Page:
CD Review of Truth by Robben Ford

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starstarhalf starno starno star Label: Concord
Released: 2007
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This year marks Robben Ford’s 35th anniversary as a solo recording artist, a fairly momentous occasion for any musician, and one whose importance is magnified here by virtue of the simple fact that most people have no idea Robben Ford even is a recording artist, because none of his records have sold for dick.

This is not for lack of talent – Ford is a six-string phenom, and widely recognized in guitar-geek circles as one of the instrument’s preeminent talents. Matter of fact, a number of his albums have been thinly disguised guitar showcases, which sort of goes to the heart of why he’s earned such widespread acclaim as an instrumentalist, and been so thoroughly ignored everywhere else. Put bluntly: As a songwriter and vocalist, Robben Ford is a damn fine guitarist.

This is not to say he hasn’t hit the mark on a number of occasions. Though he’s a blues musician at heart, he’s been known to play the pop side of the field with aplomb; he helped found the tireless fusion collective known as the Yellowcats, and on albums such as 1988’s Talk to Your Daughter, he’s demonstrated an ability to wedge tasty, restrained solos into awfully tight spaces. He’s also capable of turning out entertaining trad-blues recordings, as his early ‘90s efforts with Tom Brechtlein and Roscoe Beck can attest. But all too often, Ford just sort of drifts; he’s released a slew of albums in the last 15 years, and most of them, solos notwithstanding, occupy the soft, wet middle ground between late-period Clapton and whoever happens to be playing at your neighborhood blues bar this weekend.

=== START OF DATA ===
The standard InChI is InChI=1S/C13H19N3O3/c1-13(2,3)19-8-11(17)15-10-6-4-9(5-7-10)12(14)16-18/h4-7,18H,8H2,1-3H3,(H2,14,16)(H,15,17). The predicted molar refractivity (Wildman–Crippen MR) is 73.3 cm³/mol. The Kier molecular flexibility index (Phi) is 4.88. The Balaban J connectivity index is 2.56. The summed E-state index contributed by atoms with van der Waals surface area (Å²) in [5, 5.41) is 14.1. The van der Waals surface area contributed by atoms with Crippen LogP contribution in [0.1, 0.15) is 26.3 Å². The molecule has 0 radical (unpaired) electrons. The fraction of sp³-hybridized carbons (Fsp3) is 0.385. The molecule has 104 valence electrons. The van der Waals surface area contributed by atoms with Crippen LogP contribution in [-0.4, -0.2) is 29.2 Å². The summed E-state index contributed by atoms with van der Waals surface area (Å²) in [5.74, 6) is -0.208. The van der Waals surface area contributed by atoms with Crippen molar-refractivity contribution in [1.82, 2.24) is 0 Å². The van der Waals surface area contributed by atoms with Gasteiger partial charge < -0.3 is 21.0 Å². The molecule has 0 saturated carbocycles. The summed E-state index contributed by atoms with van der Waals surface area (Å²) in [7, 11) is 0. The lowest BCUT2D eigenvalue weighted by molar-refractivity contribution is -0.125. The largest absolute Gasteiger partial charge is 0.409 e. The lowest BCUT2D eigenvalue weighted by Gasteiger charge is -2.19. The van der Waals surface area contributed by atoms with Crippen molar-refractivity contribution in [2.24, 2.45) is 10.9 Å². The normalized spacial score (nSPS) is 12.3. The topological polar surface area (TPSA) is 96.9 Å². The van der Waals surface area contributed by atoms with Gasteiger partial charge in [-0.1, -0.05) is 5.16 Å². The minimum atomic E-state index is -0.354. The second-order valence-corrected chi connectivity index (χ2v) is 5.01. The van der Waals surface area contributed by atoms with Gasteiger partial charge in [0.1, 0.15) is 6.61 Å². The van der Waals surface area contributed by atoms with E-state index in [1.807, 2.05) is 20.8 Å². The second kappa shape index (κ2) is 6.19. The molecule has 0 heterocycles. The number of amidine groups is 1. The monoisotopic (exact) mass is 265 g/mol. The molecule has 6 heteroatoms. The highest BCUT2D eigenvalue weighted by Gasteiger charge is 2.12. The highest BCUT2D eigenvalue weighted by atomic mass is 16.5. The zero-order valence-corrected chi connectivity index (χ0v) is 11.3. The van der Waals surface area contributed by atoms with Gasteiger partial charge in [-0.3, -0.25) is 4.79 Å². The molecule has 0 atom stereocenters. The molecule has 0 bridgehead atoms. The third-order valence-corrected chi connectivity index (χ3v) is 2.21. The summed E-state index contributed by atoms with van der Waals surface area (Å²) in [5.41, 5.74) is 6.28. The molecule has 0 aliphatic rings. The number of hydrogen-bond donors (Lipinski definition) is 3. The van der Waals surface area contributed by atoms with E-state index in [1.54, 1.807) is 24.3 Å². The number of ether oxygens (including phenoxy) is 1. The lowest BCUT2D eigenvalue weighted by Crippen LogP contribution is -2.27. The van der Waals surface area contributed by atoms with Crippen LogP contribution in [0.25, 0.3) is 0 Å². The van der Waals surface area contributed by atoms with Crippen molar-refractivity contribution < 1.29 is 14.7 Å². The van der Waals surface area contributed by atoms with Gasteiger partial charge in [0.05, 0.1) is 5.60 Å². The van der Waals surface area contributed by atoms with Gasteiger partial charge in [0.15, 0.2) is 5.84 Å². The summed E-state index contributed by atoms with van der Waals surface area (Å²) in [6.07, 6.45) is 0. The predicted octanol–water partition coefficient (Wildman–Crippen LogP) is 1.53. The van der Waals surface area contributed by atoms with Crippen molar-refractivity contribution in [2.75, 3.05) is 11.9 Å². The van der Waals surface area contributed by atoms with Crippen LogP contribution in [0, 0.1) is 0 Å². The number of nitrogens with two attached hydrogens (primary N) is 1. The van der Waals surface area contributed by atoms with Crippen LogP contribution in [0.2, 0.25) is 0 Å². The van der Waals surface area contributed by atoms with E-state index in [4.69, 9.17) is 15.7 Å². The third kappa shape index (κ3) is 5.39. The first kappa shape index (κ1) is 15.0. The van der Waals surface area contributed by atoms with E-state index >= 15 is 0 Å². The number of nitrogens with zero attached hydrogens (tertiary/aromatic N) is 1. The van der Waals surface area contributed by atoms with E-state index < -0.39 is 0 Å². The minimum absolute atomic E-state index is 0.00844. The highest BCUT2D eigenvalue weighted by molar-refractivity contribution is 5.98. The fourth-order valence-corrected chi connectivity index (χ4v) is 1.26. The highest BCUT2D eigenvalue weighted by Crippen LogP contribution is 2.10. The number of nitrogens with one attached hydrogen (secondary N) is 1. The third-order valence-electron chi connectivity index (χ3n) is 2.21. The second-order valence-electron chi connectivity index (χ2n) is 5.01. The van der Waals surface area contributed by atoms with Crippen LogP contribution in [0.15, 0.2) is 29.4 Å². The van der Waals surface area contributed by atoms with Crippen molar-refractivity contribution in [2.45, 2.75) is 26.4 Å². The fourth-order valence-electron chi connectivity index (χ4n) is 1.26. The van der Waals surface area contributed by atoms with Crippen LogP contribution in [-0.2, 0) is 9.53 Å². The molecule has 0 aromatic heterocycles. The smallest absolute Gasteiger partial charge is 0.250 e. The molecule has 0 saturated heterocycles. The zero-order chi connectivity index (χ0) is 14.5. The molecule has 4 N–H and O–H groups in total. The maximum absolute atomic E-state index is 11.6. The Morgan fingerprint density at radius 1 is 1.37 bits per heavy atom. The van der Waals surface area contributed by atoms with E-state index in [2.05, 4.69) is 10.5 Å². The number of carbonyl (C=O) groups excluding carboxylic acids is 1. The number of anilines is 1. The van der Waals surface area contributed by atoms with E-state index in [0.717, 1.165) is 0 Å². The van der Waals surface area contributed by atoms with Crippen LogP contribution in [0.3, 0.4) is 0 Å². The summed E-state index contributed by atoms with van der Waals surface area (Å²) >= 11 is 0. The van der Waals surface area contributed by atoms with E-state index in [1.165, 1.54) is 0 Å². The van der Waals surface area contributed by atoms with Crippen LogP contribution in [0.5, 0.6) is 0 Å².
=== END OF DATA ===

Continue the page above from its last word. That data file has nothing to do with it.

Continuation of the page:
Ford’s vocals are part of the problem – he hits the notes, but without any real authority or depth of feeling. This isn’t something he can necessarily do anything about, but who Ford is as a singer and who he is as a guitarist and songwriter are often a bad match. Take, for instance, his cover of Otis Redding’s “Nobody’s Fault but Mine” – it tries to catch fire, it really does, but Ford’s thin, polite vocals keep it lodged in first gear.

On the songwriting front, Truth is a rather dreary affair, even by Ford’s limited standards; originals like “Lateral Climb” and “You’re Gonna Need a Friend” are fine excuses for typically nimble, restrained solos, but otherwise, they fall flat, and covering Paul Simon’s “One Man’s Ceiling Is Another Man’s Floor” wasn’t a very good idea. (Neither, for that matter, was writing “Riley B. King.”) At the end of the day, this is a fine disc for a barbecue, but pretty much anything by any of Ford’s influences would be better. Stick with the originals – and if you’re a Ford fan, just wait a year or two. He’s bound to release something else soon enough.

~Jeff Giles